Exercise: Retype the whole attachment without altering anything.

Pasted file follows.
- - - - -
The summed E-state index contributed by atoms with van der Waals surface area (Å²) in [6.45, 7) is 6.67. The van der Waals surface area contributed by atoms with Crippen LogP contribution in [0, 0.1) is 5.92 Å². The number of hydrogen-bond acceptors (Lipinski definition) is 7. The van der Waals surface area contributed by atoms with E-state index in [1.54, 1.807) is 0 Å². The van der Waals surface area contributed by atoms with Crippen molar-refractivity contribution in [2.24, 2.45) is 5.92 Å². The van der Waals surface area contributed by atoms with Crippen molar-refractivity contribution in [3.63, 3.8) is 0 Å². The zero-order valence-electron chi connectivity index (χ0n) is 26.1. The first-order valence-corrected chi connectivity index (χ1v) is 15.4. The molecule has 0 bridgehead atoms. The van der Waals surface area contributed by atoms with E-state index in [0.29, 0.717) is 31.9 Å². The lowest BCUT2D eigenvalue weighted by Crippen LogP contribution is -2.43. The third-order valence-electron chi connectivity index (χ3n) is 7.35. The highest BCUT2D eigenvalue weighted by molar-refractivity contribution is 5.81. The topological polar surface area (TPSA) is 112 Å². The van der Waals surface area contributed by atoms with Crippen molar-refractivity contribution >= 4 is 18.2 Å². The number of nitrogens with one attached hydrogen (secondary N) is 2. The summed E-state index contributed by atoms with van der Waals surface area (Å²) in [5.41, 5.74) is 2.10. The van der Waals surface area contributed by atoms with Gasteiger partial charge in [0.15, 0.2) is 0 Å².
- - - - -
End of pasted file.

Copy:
The summed E-state index contributed by atoms with van der Waals surface area (Å²) in [6.45, 7) is 6.67. The van der Waals surface area contributed by atoms with Crippen LogP contribution in [0, 0.1) is 5.92 Å². The number of hydrogen-bond acceptors (Lipinski definition) is 7. The van der Waals surface area contributed by atoms with E-state index in [1.54, 1.807) is 0 Å². The van der Waals surface area contributed by atoms with Crippen molar-refractivity contribution in [2.24, 2.45) is 5.92 Å². The van der Waals surface area contributed by atoms with Crippen molar-refractivity contribution in [3.63, 3.8) is 0 Å². The zero-order valence-electron chi connectivity index (χ0n) is 26.1. The first-order valence-corrected chi connectivity index (χ1v) is 15.4. The molecule has 0 bridgehead atoms. The van der Waals surface area contributed by atoms with E-state index in [0.29, 0.717) is 31.9 Å². The lowest BCUT2D eigenvalue weighted by Crippen LogP contribution is -2.43. The third-order valence-electron chi connectivity index (χ3n) is 7.35. The highest BCUT2D eigenvalue weighted by molar-refractivity contribution is 5.81. The topological polar surface area (TPSA) is 112 Å². The van der Waals surface area contributed by atoms with Crippen molar-refractivity contribution >= 4 is 18.2 Å². The number of nitrogens with one attached hydrogen (secondary N) is 2. The summed E-state index contributed by atoms with van der Waals surface area (Å²) in [5.41, 5.74) is 2.10. The van der Waals surface area contributed by atoms with Gasteiger partial charge in [0.15, 0.2) is 0 Å².